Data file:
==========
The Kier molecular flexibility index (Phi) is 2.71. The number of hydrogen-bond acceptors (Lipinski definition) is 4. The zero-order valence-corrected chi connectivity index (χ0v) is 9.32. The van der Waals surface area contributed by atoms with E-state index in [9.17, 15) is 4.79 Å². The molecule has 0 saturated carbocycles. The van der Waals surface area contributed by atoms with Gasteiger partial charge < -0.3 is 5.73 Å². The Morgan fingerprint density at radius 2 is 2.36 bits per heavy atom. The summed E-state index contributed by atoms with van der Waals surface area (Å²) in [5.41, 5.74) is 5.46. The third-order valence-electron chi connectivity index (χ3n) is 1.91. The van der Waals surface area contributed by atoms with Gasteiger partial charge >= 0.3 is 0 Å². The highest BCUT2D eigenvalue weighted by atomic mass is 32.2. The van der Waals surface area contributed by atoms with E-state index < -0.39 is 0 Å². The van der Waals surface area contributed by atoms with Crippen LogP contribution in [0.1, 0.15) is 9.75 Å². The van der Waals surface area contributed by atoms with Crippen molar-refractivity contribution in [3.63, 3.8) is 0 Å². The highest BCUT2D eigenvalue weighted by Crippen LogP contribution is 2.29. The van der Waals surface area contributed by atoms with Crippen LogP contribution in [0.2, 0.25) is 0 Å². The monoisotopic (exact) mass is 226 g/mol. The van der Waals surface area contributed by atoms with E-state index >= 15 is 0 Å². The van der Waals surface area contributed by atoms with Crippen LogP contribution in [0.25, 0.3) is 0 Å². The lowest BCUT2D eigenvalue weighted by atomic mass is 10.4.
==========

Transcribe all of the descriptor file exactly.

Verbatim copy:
The Kier molecular flexibility index (Phi) is 2.71. The number of hydrogen-bond acceptors (Lipinski definition) is 4. The zero-order valence-corrected chi connectivity index (χ0v) is 9.32. The van der Waals surface area contributed by atoms with E-state index in [9.17, 15) is 4.79 Å². The molecule has 0 saturated carbocycles. The van der Waals surface area contributed by atoms with Gasteiger partial charge < -0.3 is 5.73 Å². The Morgan fingerprint density at radius 2 is 2.36 bits per heavy atom. The summed E-state index contributed by atoms with van der Waals surface area (Å²) in [5.41, 5.74) is 5.46. The third-order valence-electron chi connectivity index (χ3n) is 1.91. The van der Waals surface area contributed by atoms with Gasteiger partial charge >= 0.3 is 0 Å². The highest BCUT2D eigenvalue weighted by atomic mass is 32.2. The van der Waals surface area contributed by atoms with E-state index < -0.39 is 0 Å². The van der Waals surface area contributed by atoms with Crippen LogP contribution in [0.1, 0.15) is 9.75 Å². The van der Waals surface area contributed by atoms with Crippen molar-refractivity contribution in [3.63, 3.8) is 0 Å². The highest BCUT2D eigenvalue weighted by Crippen LogP contribution is 2.29. The van der Waals surface area contributed by atoms with Crippen LogP contribution in [0.2, 0.25) is 0 Å². The monoisotopic (exact) mass is 226 g/mol. The van der Waals surface area contributed by atoms with E-state index >= 15 is 0 Å². The van der Waals surface area contributed by atoms with Crippen LogP contribution in [0.25, 0.3) is 0 Å². The lowest BCUT2D eigenvalue weighted by atomic mass is 10.4.